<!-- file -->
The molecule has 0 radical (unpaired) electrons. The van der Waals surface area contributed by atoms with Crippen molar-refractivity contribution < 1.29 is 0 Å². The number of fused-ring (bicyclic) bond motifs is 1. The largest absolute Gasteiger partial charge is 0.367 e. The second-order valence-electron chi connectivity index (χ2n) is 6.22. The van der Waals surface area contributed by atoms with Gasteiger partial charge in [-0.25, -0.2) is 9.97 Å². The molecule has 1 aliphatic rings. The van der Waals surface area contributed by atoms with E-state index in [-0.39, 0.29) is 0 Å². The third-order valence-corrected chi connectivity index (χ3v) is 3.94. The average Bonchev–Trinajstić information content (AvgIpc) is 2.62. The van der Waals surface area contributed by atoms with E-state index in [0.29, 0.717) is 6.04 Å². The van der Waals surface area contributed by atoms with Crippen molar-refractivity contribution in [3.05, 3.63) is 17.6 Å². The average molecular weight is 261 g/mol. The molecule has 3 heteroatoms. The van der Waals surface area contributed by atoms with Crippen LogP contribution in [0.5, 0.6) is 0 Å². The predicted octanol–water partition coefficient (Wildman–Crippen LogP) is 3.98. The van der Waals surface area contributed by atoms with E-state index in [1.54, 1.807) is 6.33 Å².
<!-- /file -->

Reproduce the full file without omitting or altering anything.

The molecule has 0 radical (unpaired) electrons. The van der Waals surface area contributed by atoms with Crippen molar-refractivity contribution < 1.29 is 0 Å². The number of fused-ring (bicyclic) bond motifs is 1. The largest absolute Gasteiger partial charge is 0.367 e. The second-order valence-electron chi connectivity index (χ2n) is 6.22. The van der Waals surface area contributed by atoms with Gasteiger partial charge in [-0.25, -0.2) is 9.97 Å². The molecule has 1 aliphatic rings. The van der Waals surface area contributed by atoms with E-state index in [-0.39, 0.29) is 0 Å². The third-order valence-corrected chi connectivity index (χ3v) is 3.94. The average Bonchev–Trinajstić information content (AvgIpc) is 2.62. The van der Waals surface area contributed by atoms with E-state index in [0.29, 0.717) is 6.04 Å². The van der Waals surface area contributed by atoms with Crippen molar-refractivity contribution in [3.05, 3.63) is 17.6 Å². The average molecular weight is 261 g/mol. The molecule has 3 heteroatoms. The van der Waals surface area contributed by atoms with Crippen LogP contribution in [0.5, 0.6) is 0 Å². The predicted octanol–water partition coefficient (Wildman–Crippen LogP) is 3.98. The van der Waals surface area contributed by atoms with E-state index in [1.54, 1.807) is 6.33 Å².